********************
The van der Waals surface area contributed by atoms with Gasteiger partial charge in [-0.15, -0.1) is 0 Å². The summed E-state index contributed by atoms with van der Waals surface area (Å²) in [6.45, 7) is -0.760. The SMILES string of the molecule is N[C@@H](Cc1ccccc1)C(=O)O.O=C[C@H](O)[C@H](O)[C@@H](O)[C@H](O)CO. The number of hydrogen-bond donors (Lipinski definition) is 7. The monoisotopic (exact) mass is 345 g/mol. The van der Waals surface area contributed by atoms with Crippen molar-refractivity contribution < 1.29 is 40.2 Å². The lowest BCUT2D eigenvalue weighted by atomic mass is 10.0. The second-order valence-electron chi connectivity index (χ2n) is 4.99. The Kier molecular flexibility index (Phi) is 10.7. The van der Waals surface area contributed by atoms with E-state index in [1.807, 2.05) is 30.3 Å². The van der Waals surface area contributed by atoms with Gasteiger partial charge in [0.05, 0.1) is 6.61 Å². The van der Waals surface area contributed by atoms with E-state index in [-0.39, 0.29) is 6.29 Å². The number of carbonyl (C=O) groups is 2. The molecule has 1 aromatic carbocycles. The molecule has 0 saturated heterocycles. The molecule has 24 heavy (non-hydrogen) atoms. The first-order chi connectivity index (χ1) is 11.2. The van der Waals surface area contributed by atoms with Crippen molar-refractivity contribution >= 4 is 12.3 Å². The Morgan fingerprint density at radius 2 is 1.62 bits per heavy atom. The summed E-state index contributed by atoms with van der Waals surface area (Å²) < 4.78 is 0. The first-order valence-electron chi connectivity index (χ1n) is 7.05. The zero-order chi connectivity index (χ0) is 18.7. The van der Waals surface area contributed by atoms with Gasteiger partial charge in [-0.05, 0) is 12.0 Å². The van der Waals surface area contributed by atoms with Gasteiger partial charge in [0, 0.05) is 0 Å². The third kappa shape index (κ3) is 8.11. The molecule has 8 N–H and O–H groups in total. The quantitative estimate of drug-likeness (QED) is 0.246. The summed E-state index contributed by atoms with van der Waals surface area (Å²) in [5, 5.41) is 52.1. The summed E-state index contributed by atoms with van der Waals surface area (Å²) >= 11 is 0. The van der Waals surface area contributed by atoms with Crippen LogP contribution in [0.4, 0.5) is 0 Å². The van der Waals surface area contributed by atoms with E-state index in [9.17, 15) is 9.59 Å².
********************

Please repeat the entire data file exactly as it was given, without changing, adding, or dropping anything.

The van der Waals surface area contributed by atoms with Gasteiger partial charge in [-0.15, -0.1) is 0 Å². The summed E-state index contributed by atoms with van der Waals surface area (Å²) in [6.45, 7) is -0.760. The SMILES string of the molecule is N[C@@H](Cc1ccccc1)C(=O)O.O=C[C@H](O)[C@H](O)[C@@H](O)[C@H](O)CO. The number of hydrogen-bond donors (Lipinski definition) is 7. The monoisotopic (exact) mass is 345 g/mol. The van der Waals surface area contributed by atoms with Crippen molar-refractivity contribution < 1.29 is 40.2 Å². The lowest BCUT2D eigenvalue weighted by atomic mass is 10.0. The second-order valence-electron chi connectivity index (χ2n) is 4.99. The Kier molecular flexibility index (Phi) is 10.7. The van der Waals surface area contributed by atoms with E-state index in [1.807, 2.05) is 30.3 Å². The van der Waals surface area contributed by atoms with Gasteiger partial charge in [0.05, 0.1) is 6.61 Å². The van der Waals surface area contributed by atoms with E-state index in [-0.39, 0.29) is 6.29 Å². The number of carbonyl (C=O) groups is 2. The molecule has 1 aromatic carbocycles. The molecule has 0 saturated heterocycles. The molecule has 24 heavy (non-hydrogen) atoms. The first-order chi connectivity index (χ1) is 11.2. The van der Waals surface area contributed by atoms with Crippen molar-refractivity contribution >= 4 is 12.3 Å². The Morgan fingerprint density at radius 2 is 1.62 bits per heavy atom. The summed E-state index contributed by atoms with van der Waals surface area (Å²) < 4.78 is 0. The first-order valence-electron chi connectivity index (χ1n) is 7.05. The zero-order chi connectivity index (χ0) is 18.7. The van der Waals surface area contributed by atoms with Gasteiger partial charge in [-0.05, 0) is 12.0 Å². The van der Waals surface area contributed by atoms with Gasteiger partial charge in [0, 0.05) is 0 Å². The third kappa shape index (κ3) is 8.11. The molecule has 8 N–H and O–H groups in total. The quantitative estimate of drug-likeness (QED) is 0.246. The summed E-state index contributed by atoms with van der Waals surface area (Å²) in [5, 5.41) is 52.1. The summed E-state index contributed by atoms with van der Waals surface area (Å²) >= 11 is 0. The van der Waals surface area contributed by atoms with Crippen LogP contribution in [0.4, 0.5) is 0 Å². The van der Waals surface area contributed by atoms with E-state index in [9.17, 15) is 9.59 Å².